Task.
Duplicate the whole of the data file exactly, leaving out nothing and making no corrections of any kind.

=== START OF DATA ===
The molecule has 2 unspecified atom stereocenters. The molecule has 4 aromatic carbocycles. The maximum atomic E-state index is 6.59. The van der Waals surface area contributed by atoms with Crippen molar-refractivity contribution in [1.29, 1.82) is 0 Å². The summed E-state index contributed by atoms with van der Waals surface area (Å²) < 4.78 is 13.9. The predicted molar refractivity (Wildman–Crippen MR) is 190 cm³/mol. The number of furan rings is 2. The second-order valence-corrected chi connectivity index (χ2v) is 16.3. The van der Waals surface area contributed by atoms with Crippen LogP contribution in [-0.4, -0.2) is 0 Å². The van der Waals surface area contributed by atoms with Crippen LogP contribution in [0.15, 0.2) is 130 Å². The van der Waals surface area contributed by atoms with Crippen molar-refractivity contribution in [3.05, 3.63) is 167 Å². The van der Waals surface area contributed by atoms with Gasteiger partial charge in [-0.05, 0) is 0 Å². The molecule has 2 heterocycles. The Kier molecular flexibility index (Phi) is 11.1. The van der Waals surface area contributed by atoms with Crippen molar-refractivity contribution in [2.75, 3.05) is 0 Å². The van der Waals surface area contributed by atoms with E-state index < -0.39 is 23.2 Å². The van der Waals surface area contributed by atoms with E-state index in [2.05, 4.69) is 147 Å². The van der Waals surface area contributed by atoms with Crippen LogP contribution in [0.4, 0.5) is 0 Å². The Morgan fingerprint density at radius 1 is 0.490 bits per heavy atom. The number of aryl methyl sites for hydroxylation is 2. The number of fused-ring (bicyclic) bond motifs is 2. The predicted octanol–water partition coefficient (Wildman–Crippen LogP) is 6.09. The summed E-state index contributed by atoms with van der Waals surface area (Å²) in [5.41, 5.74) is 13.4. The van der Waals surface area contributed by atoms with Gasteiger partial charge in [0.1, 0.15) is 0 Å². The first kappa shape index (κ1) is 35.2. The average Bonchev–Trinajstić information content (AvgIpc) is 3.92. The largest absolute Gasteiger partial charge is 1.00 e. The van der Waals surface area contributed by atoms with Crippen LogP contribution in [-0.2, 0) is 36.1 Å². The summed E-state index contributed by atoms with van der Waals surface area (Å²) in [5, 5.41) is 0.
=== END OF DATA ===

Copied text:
The molecule has 2 unspecified atom stereocenters. The molecule has 4 aromatic carbocycles. The maximum atomic E-state index is 6.59. The van der Waals surface area contributed by atoms with Crippen molar-refractivity contribution in [1.29, 1.82) is 0 Å². The summed E-state index contributed by atoms with van der Waals surface area (Å²) < 4.78 is 13.9. The predicted molar refractivity (Wildman–Crippen MR) is 190 cm³/mol. The number of furan rings is 2. The second-order valence-corrected chi connectivity index (χ2v) is 16.3. The van der Waals surface area contributed by atoms with Crippen LogP contribution in [-0.4, -0.2) is 0 Å². The van der Waals surface area contributed by atoms with Crippen LogP contribution in [0.15, 0.2) is 130 Å². The van der Waals surface area contributed by atoms with Crippen molar-refractivity contribution in [3.05, 3.63) is 167 Å². The van der Waals surface area contributed by atoms with Gasteiger partial charge in [-0.05, 0) is 0 Å². The molecule has 2 heterocycles. The Kier molecular flexibility index (Phi) is 11.1. The van der Waals surface area contributed by atoms with Crippen molar-refractivity contribution in [2.75, 3.05) is 0 Å². The van der Waals surface area contributed by atoms with E-state index < -0.39 is 23.2 Å². The van der Waals surface area contributed by atoms with E-state index in [2.05, 4.69) is 147 Å². The van der Waals surface area contributed by atoms with Crippen LogP contribution in [0.4, 0.5) is 0 Å². The Morgan fingerprint density at radius 1 is 0.490 bits per heavy atom. The number of aryl methyl sites for hydroxylation is 2. The number of fused-ring (bicyclic) bond motifs is 2. The predicted octanol–water partition coefficient (Wildman–Crippen LogP) is 6.09. The summed E-state index contributed by atoms with van der Waals surface area (Å²) in [5.41, 5.74) is 13.4. The van der Waals surface area contributed by atoms with Gasteiger partial charge in [0.1, 0.15) is 0 Å². The first kappa shape index (κ1) is 35.2. The average Bonchev–Trinajstić information content (AvgIpc) is 3.92. The largest absolute Gasteiger partial charge is 1.00 e. The van der Waals surface area contributed by atoms with Crippen LogP contribution in [-0.2, 0) is 36.1 Å². The summed E-state index contributed by atoms with van der Waals surface area (Å²) in [5, 5.41) is 0.